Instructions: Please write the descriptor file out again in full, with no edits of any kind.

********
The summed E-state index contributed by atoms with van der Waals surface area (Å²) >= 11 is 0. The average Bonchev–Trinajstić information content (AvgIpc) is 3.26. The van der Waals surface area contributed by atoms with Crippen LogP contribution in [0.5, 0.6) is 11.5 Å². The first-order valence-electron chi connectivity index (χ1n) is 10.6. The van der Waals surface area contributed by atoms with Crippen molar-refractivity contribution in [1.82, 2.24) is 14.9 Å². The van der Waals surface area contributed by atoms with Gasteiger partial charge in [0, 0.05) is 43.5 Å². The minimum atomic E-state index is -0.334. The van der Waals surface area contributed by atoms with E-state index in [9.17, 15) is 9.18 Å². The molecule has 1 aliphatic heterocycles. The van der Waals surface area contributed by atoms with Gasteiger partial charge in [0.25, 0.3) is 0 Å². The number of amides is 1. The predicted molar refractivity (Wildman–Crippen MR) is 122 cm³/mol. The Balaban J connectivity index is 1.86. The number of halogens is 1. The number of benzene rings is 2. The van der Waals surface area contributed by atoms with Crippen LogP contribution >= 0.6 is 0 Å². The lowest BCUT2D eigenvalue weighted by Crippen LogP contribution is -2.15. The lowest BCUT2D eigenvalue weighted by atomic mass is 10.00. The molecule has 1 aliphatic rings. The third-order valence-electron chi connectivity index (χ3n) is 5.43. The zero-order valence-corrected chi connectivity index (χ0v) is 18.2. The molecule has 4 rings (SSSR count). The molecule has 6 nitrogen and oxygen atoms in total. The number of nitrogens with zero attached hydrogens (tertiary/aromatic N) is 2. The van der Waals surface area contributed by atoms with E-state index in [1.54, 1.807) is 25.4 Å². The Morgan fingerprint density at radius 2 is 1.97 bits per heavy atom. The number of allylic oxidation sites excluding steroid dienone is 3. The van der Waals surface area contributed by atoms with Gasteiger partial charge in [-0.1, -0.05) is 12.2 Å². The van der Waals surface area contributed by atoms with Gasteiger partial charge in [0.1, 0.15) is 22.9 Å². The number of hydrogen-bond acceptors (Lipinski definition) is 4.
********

The summed E-state index contributed by atoms with van der Waals surface area (Å²) >= 11 is 0. The average Bonchev–Trinajstić information content (AvgIpc) is 3.26. The van der Waals surface area contributed by atoms with Crippen LogP contribution in [0.5, 0.6) is 11.5 Å². The first-order valence-electron chi connectivity index (χ1n) is 10.6. The van der Waals surface area contributed by atoms with Crippen molar-refractivity contribution in [1.82, 2.24) is 14.9 Å². The van der Waals surface area contributed by atoms with Gasteiger partial charge in [0, 0.05) is 43.5 Å². The minimum atomic E-state index is -0.334. The van der Waals surface area contributed by atoms with E-state index in [9.17, 15) is 9.18 Å². The molecule has 1 aliphatic heterocycles. The van der Waals surface area contributed by atoms with Gasteiger partial charge in [0.25, 0.3) is 0 Å². The number of amides is 1. The predicted molar refractivity (Wildman–Crippen MR) is 122 cm³/mol. The Balaban J connectivity index is 1.86. The number of halogens is 1. The number of benzene rings is 2. The van der Waals surface area contributed by atoms with Crippen LogP contribution >= 0.6 is 0 Å². The lowest BCUT2D eigenvalue weighted by Crippen LogP contribution is -2.15. The lowest BCUT2D eigenvalue weighted by atomic mass is 10.00. The molecule has 1 aliphatic rings. The third-order valence-electron chi connectivity index (χ3n) is 5.43. The zero-order valence-corrected chi connectivity index (χ0v) is 18.2. The molecule has 4 rings (SSSR count). The molecule has 6 nitrogen and oxygen atoms in total. The number of nitrogens with zero attached hydrogens (tertiary/aromatic N) is 2. The van der Waals surface area contributed by atoms with E-state index in [1.54, 1.807) is 25.4 Å². The Morgan fingerprint density at radius 2 is 1.97 bits per heavy atom. The number of allylic oxidation sites excluding steroid dienone is 3. The van der Waals surface area contributed by atoms with Gasteiger partial charge in [-0.1, -0.05) is 12.2 Å². The van der Waals surface area contributed by atoms with Gasteiger partial charge in [0.1, 0.15) is 22.9 Å². The number of hydrogen-bond acceptors (Lipinski definition) is 4.